I would like somebody to explain this colloquial structure to me:
Contrastive focus reduplication (also lexical cloning, the double construction) is a type of syntactic reduplication found in some languages that indicates the prototypical meaning of the repeated word or phrase, a form of retronymy. The term word word was coined by U.S. writer Paul Dickson in 1982 to describe this.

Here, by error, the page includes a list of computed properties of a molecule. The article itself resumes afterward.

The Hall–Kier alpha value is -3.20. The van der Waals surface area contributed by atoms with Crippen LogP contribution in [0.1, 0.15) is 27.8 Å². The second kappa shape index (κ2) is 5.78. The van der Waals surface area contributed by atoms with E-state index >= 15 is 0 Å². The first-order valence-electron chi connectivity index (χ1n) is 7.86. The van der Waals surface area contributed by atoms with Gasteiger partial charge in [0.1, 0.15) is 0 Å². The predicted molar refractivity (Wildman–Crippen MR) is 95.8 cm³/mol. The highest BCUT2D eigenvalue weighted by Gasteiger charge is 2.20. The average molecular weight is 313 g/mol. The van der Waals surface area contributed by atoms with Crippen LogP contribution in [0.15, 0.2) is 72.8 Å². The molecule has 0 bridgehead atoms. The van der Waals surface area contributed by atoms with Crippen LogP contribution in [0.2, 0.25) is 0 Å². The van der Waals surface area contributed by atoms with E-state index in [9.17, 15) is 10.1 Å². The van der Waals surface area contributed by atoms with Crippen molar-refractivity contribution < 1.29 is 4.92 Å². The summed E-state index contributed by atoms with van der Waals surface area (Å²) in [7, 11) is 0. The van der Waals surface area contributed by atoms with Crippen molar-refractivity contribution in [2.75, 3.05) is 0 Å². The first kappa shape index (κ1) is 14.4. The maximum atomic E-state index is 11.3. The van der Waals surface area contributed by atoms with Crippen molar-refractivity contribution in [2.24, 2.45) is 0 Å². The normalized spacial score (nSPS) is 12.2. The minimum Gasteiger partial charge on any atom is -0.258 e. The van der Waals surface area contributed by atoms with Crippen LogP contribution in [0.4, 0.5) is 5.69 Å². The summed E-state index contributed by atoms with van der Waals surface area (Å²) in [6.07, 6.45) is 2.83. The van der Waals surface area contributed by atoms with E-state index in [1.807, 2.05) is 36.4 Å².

The first part of the reduplicant bears contrastive intonational stress.
The authors of the original article note that a number of examples was collected in a "reduplication corpus" they have gathered:
SALAD-salad (refers to the original meaning of green salad.)
AUCKLAND-Auckland (refers to the New Zealand city, of all cities with this name.)
"I’m up, I’m just not UP–up" — (Language Log noticed that this example from the "Contrastive focus reduplication" paper was pinched by Zits.)